Saint John the Evangelist
ST 516: Creation & Eschatology (3CH)
The first part of the course will examine the Catholic
hope for an absolute future in the Risen Christ. We will investigate the
following subjects: the nature and basis of Christian hope; death, the
immortality of the soul, the resurrection of the body, heaven, hell,
purgatory, petitionary prayer and the consummation of history in the
The second part of the course will investigate the Catholic belief in
creation. We will approach creation as the foundation of God's union
with humanity in Christ. The course will also investigate the Fall and
Original Sin. Biblical traditions about creation will be considered as
well as contemporary theologies of creation and the fall. Throughout
this section of the course attention will be given to magisterial
teachings on creation and the Fall.
1) To become familiar doctrinally and theologically with the Christian
hope for the absolute future in the Risen Christ; how this impacts our
understanding of the human person, body and soul and how this hope
entails a hope for a new human communion in the Blessed Trinity.
2) To become aware of the distinctive nature of the Christian doctrine
3) To acquire knowledge about the doctrine of original sin and gain a
sense of contemporary efforts to better understand the doctrine.
4) To further expand the student's ability to think theologically.
One homily assignment, one online PowerPoint assignment or book review
and several short written assignments that answer focus questions on the
readings, a written exam, and oral final at the end of the course.
1. Homily/Book Review assignment.
Homily Option. Each student has write a homily revolving around the
course themes of eschatology, sin and creation. The homily will critique
how they appear in the movie Flatliners or The Matrix Reloaded. These
movies are to provide the cultural setting for the homily. For details
on this assignment contact instructor. The homily will be no less than 5
type written pages and is due November 30.
Book Review Option consists of a review of Carl Olson, Will Catholics be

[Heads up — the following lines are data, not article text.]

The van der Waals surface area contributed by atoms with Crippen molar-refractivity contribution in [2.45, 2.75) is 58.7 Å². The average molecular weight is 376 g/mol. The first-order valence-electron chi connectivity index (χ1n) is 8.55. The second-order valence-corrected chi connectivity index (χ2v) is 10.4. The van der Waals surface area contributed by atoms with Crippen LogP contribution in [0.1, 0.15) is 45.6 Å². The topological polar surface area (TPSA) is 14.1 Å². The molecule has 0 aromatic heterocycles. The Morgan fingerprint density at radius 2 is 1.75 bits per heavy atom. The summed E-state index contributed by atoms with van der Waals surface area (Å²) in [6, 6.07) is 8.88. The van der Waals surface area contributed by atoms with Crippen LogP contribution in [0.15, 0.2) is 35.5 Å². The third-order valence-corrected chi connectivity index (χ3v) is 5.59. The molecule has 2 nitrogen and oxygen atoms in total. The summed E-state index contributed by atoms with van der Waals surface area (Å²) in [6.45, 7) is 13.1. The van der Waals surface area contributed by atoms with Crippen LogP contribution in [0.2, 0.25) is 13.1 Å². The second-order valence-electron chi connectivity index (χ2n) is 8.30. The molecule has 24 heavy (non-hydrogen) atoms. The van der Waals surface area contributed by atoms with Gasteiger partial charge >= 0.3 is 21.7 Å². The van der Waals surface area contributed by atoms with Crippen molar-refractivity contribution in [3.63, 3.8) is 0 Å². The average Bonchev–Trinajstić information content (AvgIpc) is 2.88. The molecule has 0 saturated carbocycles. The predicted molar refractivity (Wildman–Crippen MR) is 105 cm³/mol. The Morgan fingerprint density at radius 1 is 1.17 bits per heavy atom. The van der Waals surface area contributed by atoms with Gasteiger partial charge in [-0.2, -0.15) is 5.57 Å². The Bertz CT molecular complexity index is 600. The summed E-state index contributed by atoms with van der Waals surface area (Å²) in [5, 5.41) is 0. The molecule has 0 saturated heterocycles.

Left Behind? (San Francisco: Ignatius Press, 2003)
2. PowerPoint Assignment TBA
3. Other Writing Assignments
Several shorter writing assignments make up part of the final grade.
These short writing assignments - 200 words minimum length - involve
answering focus question(s). The focus questions together with the due
date of the short writing assignments are given below.
Focus Questions for Eschatology:
Focus Questions for TBA Schonbom
reading: In what sense does Schonbom think that we can speak of a
distance between the kingdom and the Church? Explain. Does Schonbom
think we should speak of the Church as a sacrament of the kingdom?
Focus Question for TBA, Schonbom
reading: If the saints in heaven enjoy the beatific vision what can the
resurrection add to it? Is the resurrection merely an ornament? How does
Schonborn try to answer this question?
Focus Question for TBA, Kasper
Reading: Why does Kasper reject the idea that the consummation of the
cosmos is not merely the ripening of evolution and of history. Why is
Kasper reluctant to speak of the Parousia as involving a repeated
entrance of Christ into time?
Focus Question for Creation section:
Focus Question for TBA How does God
understand freedom in the state of original innocence? Explain.
Michael Schmaus, God and Creation, tr. Ann Laeuchli, (Westminster:
Christian Classics, 1986).
Joseph Ratzinger, In the Beginning: A Catholic Understanding of Creation
and the Fall, (Grand Rapids: Eerdmanns, 1995).
Zachary Hayes, Vision of a Future, Collegeville: (Liturgical Press,
Christoph Schonborn, From Death to Life, (San Francisco: Ignatius Press,
Additional Assignments TBA
Saint John the Evangelist Seminary
An Online Academic Program